Credit: CC BY-SA-3.0 / GFDL (Torsodog, 2009)

There are also several smaller events during the week of Sanno Matsuri, including the Sanno Chinkasai, where people pass through a large circle made of chigaya and bamboo to purify themselves of sin and for good luck.

For those going to Japan in May, catch the Sanja Matsuri, another one of the three biggest festivals in Tokyo. Held in the third weekend of May each year, the festival draws millions of people each year and is held in honour of the Shinto gods enshrined in Asakusa Shrine. On Friday, priests, city officials and performers in traditional costumes take part in the Daigyoretsu Parade with song and dance, while on Saturday, a 100 mikoshis (portable Shinto shrines) are blessed at the Asakusa Shrine and paraded around the streets to spread the good fortune, followed by another parade on Sunday with the three mikoshis of the main Shinto gods.

To add on to your cultural experience, catch a bout in the May edition of the Grand Sumo Tournament (between 11th and 25th May), or learn more about the art of anime at the Studio Ghibli Museum by the animation production house labelled the Disney of the East and the creators of anime hits such as “Spirited Away”.

SEPTEMBER: Culture & couture in London
Home to many of the world’s best fashion brands, theatre groups, and musicians, London is the place to be for art lovers.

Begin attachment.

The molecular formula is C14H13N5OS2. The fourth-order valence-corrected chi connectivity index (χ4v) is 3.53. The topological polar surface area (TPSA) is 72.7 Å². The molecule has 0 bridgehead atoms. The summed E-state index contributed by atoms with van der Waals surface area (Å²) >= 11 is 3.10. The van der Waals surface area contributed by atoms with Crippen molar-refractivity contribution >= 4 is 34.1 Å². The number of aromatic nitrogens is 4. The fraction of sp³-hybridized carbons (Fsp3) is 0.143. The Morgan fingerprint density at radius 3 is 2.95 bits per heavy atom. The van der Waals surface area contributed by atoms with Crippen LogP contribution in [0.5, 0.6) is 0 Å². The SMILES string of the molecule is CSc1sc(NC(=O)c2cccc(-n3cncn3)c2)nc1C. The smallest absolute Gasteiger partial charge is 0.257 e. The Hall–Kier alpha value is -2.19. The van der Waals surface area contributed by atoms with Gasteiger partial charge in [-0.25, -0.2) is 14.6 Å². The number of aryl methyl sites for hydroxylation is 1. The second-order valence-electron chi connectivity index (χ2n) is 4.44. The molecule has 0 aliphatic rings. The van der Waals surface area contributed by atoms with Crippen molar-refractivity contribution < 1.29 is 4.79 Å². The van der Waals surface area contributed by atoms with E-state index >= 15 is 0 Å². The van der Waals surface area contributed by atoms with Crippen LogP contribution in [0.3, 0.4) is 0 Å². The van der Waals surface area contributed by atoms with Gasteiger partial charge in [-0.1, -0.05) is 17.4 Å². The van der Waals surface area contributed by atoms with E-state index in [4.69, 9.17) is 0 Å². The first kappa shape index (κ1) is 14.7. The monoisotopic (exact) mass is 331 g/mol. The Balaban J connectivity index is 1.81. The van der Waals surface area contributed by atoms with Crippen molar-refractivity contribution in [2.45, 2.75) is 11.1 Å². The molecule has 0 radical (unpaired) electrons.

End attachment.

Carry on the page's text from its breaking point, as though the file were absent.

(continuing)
BBC Proms concert

Credit: CC BY-SA-2.0 / GFDL (Yuichi, 2005)

Arrive in early September to catch the last leg of the BBC Proms, touted as the “greatest classical music festival on earth”. Held annually by the British broadcaster, the Proms is a series of more than 90 classical music concerts primarily held at the Royal Albert Hall for eight weeks of summer, culminating in a grand Last Night Celebration held across the United Kingdom. The “Proms” derives its name from the old tradition of holding affordable outdoor concerts in the city’s public gardens, and the term now refers to the free standing areas in the concert hall where concertgoers stand to watch the performances at a cheaper price. Go beyond the goggle box to the live venue itself and indulge in the classical hits and contemporary pieces performed by some of the country’s best musicians in the comfort of the Royal Albert Hall, or attend the Proms in the Park live broadcast show on the last night at the Hyde Park under the stars. Even if you are not in London on the last night, one can also attend the Proms in the Park shows that will be held simultaneously in Northern Ireland, Wales and Scotland.

In mid-September, catch the London Fashion Weekend, a fashion event that comes on the heels of the world-famous London Fashion Week, one of the world’s biggest fashion shows. Unlike the latter, which is mostly attended by members of the trade or the media, the London Fashion Weekend offers consumers the rare opportunity to experience a world-class fashion catwalk event at the Somerset House. The fashion event is also the chance to get your shopping fix at exclusive pop-up stores by some of the world’s best designer labels.